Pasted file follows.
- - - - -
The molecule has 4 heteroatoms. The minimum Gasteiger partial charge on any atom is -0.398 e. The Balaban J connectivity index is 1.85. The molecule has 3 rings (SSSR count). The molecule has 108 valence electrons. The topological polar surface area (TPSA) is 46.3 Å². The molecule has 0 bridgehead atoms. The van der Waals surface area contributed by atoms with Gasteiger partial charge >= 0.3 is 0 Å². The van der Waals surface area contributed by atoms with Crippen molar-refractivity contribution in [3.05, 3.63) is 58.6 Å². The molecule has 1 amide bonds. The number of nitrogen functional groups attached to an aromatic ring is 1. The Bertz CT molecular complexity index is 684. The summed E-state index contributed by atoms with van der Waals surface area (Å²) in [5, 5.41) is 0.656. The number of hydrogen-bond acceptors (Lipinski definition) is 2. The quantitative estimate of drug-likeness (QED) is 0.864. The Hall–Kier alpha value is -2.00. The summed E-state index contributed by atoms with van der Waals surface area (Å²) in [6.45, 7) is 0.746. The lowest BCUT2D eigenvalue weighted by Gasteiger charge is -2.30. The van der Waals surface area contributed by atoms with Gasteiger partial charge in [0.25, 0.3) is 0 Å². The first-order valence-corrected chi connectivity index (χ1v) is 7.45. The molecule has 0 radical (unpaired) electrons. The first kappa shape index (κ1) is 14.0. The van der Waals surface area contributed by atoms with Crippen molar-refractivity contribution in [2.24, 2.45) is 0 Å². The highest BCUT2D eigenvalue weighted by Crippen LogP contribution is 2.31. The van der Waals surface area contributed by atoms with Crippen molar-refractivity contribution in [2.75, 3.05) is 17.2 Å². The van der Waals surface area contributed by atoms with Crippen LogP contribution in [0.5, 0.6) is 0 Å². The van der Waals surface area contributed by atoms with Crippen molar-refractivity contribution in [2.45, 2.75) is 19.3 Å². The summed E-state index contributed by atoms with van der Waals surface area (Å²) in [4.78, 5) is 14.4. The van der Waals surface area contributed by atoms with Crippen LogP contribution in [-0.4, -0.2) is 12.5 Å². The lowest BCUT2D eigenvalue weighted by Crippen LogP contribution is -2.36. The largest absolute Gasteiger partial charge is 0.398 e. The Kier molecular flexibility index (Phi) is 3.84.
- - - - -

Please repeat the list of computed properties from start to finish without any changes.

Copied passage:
The molecule has 4 heteroatoms. The minimum Gasteiger partial charge on any atom is -0.398 e. The Balaban J connectivity index is 1.85. The molecule has 3 rings (SSSR count). The molecule has 108 valence electrons. The topological polar surface area (TPSA) is 46.3 Å². The molecule has 0 bridgehead atoms. The van der Waals surface area contributed by atoms with Gasteiger partial charge >= 0.3 is 0 Å². The van der Waals surface area contributed by atoms with Crippen molar-refractivity contribution in [3.05, 3.63) is 58.6 Å². The molecule has 1 amide bonds. The number of nitrogen functional groups attached to an aromatic ring is 1. The Bertz CT molecular complexity index is 684. The summed E-state index contributed by atoms with van der Waals surface area (Å²) in [5, 5.41) is 0.656. The number of hydrogen-bond acceptors (Lipinski definition) is 2. The quantitative estimate of drug-likeness (QED) is 0.864. The Hall–Kier alpha value is -2.00. The summed E-state index contributed by atoms with van der Waals surface area (Å²) in [6.45, 7) is 0.746. The lowest BCUT2D eigenvalue weighted by Gasteiger charge is -2.30. The van der Waals surface area contributed by atoms with Gasteiger partial charge in [0.25, 0.3) is 0 Å². The first-order valence-corrected chi connectivity index (χ1v) is 7.45. The molecule has 0 radical (unpaired) electrons. The first kappa shape index (κ1) is 14.0. The van der Waals surface area contributed by atoms with Crippen molar-refractivity contribution in [2.24, 2.45) is 0 Å². The highest BCUT2D eigenvalue weighted by Crippen LogP contribution is 2.31. The van der Waals surface area contributed by atoms with Crippen molar-refractivity contribution in [2.75, 3.05) is 17.2 Å². The van der Waals surface area contributed by atoms with Crippen LogP contribution in [0.5, 0.6) is 0 Å². The van der Waals surface area contributed by atoms with Crippen molar-refractivity contribution in [2.45, 2.75) is 19.3 Å². The summed E-state index contributed by atoms with van der Waals surface area (Å²) in [4.78, 5) is 14.4. The van der Waals surface area contributed by atoms with Crippen LogP contribution in [-0.4, -0.2) is 12.5 Å². The lowest BCUT2D eigenvalue weighted by Crippen LogP contribution is -2.36. The largest absolute Gasteiger partial charge is 0.398 e. The Kier molecular flexibility index (Phi) is 3.84.